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Montevideo, May 20th 2022 - 17:34 UTC



“Global crisis is not over, getting worse” says the richest man on earth

Tuesday, November 16th 2010 - 22:21 UTC
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Carlos Slim the Mexican tycoon does believe in a “currencies war” Carlos Slim the Mexican tycoon does believe in a “currencies war”

“The global crisis is not over, nothing has been solved, only patches to avoid the worst effects of a great depression”, according to Carlos Slim, the Mexican tycoon considered by Forbes the wealthiest man on earth, currently in Buenos Aires for a round of conferences.

“The problem is getting worse since countries have accumulated more debt, more deficits and unemployment is record climbing in many places”, added Slim whose empire covers telecommunications, mining, real estate, media, infrastructure, among other businesses.

Slim also argued that there is no such thing as a “currencies war” but rather the United States devaluing the dollar to try and limit imports. “But what’s the purpose of having China revalue its currency the Yuan if the US simply does not produce much of what it imports from Asia”.

The Mexican billionaire argues it would be better for China to increase the salaries of its people so that the market becomes larger, strengthening not only China but also becoming a market for the products is does not manufacture.

Slim is participating in a round of conferences sponsored by the so called Montevideo Circle Foundation which brings together former Latinamerican presidents and Spain’s Felipe Gonzalez.

He also had time to meet President Cristina Fernandez de Kirchner confirming that his telecommunications company America Movil is planning to invest 420 million US dollars in Argentina in 2011 after having pumped 380 million this year.

“With the new technological generation: a wide band at greater speed, investments are larger. And to make then even bigger, Argentina could try and make the mobile wide band operational next year”, said Slim after meeting Cristina Kirchner.

Slim wants to expand his company’s fixed and mobile phone networks and wide band to cater corporate and residential clients in Argentina, where he operates under the company name of Claro.

Argentine sources said that the Mexican businessman is interested in having access to cable television through phone companies, of which his company America Movil leads in the region. This refers to the so called triple-play: phone, wide band and television, implemented through an only operator.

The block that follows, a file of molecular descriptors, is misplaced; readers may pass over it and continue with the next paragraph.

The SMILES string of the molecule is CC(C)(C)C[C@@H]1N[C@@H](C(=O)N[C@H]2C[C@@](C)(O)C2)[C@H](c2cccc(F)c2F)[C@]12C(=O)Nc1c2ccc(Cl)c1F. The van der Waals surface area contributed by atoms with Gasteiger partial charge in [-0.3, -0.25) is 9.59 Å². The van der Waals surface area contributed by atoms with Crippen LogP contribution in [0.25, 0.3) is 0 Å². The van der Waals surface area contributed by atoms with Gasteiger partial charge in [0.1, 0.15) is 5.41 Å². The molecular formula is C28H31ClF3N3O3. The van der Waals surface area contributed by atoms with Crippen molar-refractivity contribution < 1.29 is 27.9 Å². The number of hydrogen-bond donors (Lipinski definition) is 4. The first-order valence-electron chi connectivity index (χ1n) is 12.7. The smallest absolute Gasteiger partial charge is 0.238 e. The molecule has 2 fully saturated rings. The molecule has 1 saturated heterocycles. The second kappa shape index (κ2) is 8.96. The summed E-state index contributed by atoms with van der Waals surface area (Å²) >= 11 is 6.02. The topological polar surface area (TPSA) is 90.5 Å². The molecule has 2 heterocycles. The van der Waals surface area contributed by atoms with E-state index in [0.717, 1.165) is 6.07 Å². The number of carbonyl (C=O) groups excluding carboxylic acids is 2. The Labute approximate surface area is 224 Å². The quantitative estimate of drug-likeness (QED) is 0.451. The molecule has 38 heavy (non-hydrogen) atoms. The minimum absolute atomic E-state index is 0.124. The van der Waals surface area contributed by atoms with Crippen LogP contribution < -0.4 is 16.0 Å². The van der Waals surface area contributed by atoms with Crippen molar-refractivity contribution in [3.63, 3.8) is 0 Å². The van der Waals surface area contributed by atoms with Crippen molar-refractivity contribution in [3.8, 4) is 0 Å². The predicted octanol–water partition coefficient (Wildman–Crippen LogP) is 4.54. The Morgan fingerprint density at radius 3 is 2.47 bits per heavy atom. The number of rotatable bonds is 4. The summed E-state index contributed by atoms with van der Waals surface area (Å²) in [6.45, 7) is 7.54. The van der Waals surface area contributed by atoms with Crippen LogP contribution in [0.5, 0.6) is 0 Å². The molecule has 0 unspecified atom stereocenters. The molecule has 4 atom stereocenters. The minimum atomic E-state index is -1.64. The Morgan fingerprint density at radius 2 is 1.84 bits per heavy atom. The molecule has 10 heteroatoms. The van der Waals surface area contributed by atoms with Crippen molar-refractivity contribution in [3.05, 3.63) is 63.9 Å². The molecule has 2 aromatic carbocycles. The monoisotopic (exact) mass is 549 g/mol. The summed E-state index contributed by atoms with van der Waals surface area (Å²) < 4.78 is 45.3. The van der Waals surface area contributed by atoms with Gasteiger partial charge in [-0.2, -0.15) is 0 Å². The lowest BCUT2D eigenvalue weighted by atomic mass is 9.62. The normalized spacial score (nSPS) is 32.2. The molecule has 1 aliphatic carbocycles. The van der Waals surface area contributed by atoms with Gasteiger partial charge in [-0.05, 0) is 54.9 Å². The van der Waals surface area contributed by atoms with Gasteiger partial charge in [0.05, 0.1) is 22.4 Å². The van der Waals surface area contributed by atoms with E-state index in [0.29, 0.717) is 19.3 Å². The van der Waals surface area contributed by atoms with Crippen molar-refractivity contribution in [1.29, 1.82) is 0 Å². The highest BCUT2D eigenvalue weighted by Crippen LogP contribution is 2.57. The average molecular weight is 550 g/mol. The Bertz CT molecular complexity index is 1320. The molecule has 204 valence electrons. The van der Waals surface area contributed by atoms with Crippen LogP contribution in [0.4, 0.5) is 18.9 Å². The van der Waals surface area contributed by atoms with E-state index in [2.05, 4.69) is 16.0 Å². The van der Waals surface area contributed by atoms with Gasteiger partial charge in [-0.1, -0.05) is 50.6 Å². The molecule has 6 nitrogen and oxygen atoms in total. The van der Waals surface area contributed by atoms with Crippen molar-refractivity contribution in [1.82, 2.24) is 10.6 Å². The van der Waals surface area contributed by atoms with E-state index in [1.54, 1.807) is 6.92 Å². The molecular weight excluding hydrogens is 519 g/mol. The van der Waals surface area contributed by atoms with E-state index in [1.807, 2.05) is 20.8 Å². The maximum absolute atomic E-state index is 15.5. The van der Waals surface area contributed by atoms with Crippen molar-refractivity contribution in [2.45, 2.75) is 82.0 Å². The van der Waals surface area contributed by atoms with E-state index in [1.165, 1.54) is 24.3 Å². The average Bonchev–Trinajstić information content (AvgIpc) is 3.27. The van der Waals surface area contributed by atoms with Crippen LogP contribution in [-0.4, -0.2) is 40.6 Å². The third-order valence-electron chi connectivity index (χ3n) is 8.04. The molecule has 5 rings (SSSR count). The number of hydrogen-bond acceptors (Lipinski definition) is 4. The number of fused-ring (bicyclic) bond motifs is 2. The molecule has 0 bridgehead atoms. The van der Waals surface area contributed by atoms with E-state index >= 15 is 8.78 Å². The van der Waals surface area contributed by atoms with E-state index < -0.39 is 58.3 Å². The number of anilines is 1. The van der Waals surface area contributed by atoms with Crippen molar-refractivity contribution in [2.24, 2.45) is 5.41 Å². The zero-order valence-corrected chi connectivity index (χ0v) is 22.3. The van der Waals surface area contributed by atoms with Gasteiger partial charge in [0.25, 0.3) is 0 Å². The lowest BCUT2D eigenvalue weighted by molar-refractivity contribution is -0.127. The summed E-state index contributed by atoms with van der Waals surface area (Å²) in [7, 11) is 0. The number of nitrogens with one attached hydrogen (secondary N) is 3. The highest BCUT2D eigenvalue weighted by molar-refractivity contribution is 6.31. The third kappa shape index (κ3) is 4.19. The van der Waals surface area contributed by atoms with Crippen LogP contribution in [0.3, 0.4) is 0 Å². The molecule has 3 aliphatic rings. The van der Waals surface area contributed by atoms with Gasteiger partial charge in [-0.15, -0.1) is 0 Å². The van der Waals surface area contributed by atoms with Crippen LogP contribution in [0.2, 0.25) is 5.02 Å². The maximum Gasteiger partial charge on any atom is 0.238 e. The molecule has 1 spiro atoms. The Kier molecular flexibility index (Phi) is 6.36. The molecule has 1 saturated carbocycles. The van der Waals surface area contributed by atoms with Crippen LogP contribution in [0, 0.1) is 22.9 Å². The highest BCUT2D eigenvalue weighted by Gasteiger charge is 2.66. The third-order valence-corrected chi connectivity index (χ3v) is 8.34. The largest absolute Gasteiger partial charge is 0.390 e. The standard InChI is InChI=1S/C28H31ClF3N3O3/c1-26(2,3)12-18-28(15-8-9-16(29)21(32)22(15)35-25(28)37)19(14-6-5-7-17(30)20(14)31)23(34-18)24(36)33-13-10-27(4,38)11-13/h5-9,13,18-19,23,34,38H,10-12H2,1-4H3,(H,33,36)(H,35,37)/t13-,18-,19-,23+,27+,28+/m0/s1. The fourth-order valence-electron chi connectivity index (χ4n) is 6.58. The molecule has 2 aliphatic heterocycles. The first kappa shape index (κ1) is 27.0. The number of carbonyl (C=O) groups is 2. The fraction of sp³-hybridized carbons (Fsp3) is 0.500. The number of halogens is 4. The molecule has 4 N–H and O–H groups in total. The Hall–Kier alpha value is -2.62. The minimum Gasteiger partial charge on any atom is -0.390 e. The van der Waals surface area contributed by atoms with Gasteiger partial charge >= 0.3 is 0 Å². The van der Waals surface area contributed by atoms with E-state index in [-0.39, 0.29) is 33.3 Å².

Slim was presented to the Montevideo Circle Foundation by his panel partner, former Spanish president and Socialist leader Felipe Gonzalez who praised his business talent and his counter-cyclical focus.

“When thing are running smoothly, the world is optimistic and enthusiastic and everything is much dearer, Carlos saves and accumulates. So that when the world is rock bottom depressed because all has melted, he has sufficient capital to begin buying in a bargains’ market, following the financial implosion”, said Gonzalez.

Slim said he was optimistic about the future of the region, in ten to fifteen years several Latinamerican countries will have left their condition of underdeveloped beginning with Chile and including Argentina.

“It’s evident that in the last two government periods the (Argentine) economy has been working very well, middle classes are back again. That is why mobile phones which in 2002 had an 18% penetration in seven years have reached 125%. That can only be achieved because country conditions have significantly improved”, pointed out Slim.

The Mexican entrepreneur also had a special mention for the recently deceased Nestor Kirchner, “it’s very saddening the death of President Kirchner, but I believe Argentina is in good hands. Mrs Kirchner is well prepared and has done a great job in the years she has been ruling”.

When asked specifically about the Federal Reserve’s recent decision to pump an additional 600 billion US dollars to the US economy, Slim said he didn’t feel it was necessary.

“I don't feel that it's very convenient to continue with such a strong monetary policy”.

The low interest rates in developed countries and lax monetary policy at the Fed have spurred investors to dump US securities in favour of commodities and the higher-yielding financial assets of fast-growing economies in Asia and Latin America.

Categories: Economy, Politics, International.

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